"Inevitably, members of your small group will face hardship and suffering." In her Church Leaders article, Candace McMahan continues, “They may face financial difficulties, divorce, depression, addiction, unemployment, or even an event as devastating as a terminal illness or the death of a spouse or child. They may struggle to deal with broken fellowship within the small group, a church scandal, a rebellious child, or even thoughts of suicide. Are you and your small group prepared to help your members through such difficulties? All too often, we fail to reach out to those in pain because we simply don’t know what to do or say, and we’re afraid of actually making things worse.”
McMahon's quote reflects "why" Module 8 Crisis Theory is an essential component of the ADOH peer facilitator training experience
Learning objective: Participants will be able to describe a)different types of crises, b)the connection between crisis and trauma, and c)give an overview of steps leading to a successful resolution of crises.
Key Module 8 points
Everyone experiences crises – from relatively minor “life events” to major “unwanted, unexpected” life-altering ones.
Crises are time limited.
Regardless of the event severity, there’s an initial ‘upset in equilibrium.’
How individuals resolve a crisis depends on various factors
The event’s severity,
What was learned from previous crises,
Strategies used to work through previous crises and,
The support of others.
If using customary methods of resolving problems fails, the ‘upset’ accelerates.
Successful resolution often requires new strategies, behaviors.
By the time a partner begins attending group, she will undoubtedly have already experienced both “life event” and “unexpected, unwanted” crises. Listening to partners describe their experiences with both types, as well as how they responded during and after the crisis, can help inform and guide a peer facilitator’s decisions and actions during group sessions. Peer facilitators and the group experience can help provide a positive impact on two of the factors, which can help group members make healthier choices, leading to positive crisis resolution.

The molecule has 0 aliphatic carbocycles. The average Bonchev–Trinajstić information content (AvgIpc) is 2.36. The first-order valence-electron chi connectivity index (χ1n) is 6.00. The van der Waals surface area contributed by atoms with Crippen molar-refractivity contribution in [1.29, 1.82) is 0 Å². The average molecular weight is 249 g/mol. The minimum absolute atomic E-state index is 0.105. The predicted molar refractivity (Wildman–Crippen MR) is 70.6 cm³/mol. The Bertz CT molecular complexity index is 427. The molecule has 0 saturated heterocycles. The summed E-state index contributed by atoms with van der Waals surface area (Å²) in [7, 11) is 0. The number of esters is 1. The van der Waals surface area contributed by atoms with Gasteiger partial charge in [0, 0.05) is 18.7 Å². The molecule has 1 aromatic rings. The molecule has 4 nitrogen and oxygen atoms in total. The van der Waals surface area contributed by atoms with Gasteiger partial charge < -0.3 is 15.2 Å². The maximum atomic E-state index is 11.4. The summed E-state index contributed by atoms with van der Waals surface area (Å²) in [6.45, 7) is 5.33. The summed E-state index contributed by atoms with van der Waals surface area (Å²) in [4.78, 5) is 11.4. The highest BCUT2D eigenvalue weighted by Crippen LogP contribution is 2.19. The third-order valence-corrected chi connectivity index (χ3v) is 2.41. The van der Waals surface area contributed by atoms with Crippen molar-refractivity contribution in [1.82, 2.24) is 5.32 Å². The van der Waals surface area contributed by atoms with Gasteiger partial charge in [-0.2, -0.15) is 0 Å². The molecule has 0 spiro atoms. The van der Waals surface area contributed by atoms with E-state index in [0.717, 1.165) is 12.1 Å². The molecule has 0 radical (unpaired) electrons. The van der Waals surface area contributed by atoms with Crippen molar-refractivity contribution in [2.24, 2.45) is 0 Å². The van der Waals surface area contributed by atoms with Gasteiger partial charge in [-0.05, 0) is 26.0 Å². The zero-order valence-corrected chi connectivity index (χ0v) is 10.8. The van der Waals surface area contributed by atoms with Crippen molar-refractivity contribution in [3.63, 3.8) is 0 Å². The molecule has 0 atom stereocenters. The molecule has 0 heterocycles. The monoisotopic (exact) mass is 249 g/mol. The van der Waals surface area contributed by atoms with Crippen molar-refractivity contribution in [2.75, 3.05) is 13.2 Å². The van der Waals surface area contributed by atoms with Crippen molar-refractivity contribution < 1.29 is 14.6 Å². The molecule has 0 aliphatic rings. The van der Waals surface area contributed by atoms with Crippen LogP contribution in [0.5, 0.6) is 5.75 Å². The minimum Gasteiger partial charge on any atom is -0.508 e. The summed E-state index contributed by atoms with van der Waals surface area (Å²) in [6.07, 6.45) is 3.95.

ADOH alumni perspectives
"There are two basic types of crises. The first is a life event crisis that is usually related to expected life situations and stages that occur as you grow older and mature. This type of crisis can often be prepared for. The second type of crisis is one that is unexpected, sudden, and generally unwanted. The unexpected nature of this crisis makes it difficult to be prepared for.
The goal of crisis resolution is to enable the partner to understand what they are experiencing and to regain/access problem-solving skill that will enable them to move forward. As peer-facilitators, we assist that process by providing empathy, clarification, validation, perception, support, and helping the partner to understand and use coping mechanisms and strategies".
Cindy Bajema, ADOH CPF, APSATS CPC-Candidate
"Traumatic events are the more extreme version of stressful events, with the main difference being trauma overwhelms our ability to cope. Many partners, especially in the early stages, experience trauma blocking in the effort to numb, block out or reduce residual feelings to trauma.
Using the steps of crisis resolution can help a partner identify and move through a crisis. Expressing empathy, asking for clarification, validation of partners feelings, clarifying the partner’s perception of the event, exploring situational support, and making sure the partner has and recognizes adequate coping mechanisms can all help the partner move through the crisis. Initiating this conversation can help partners continue down their healing path. Once a group has achieved the group dynamic of trust and safety, crisis resolution during group time could benefit the group as a whole, ‘the group can serve as a collective and affirming intervention.’ Showing empathy and vulnerability with each other can empower partners to make healthier choices and build strong connection between other group members."
Rebecca, ADOH CPF, APSATS CPC-Candidate
Next ADOH Partner Peer Facilitator Training
ADOH training is designed for partners who
· Are at least one-year post discovery or disclosure
· Received help working with a therapist or counselor, coach, or mentor, and
· Participated in a support group
If interested in joining the January 2021 training
Complete the “Peer Facilitator Interest Survey” located on the ADOH Peer Facilitator page drop down. After receiving your completed survey, you will be contacted to schedule an interview.
If you choose to proceed AFTER the interview, you will complete an application. Once approved, you will be notified when registration is open, and complete your registration with a $200 payment.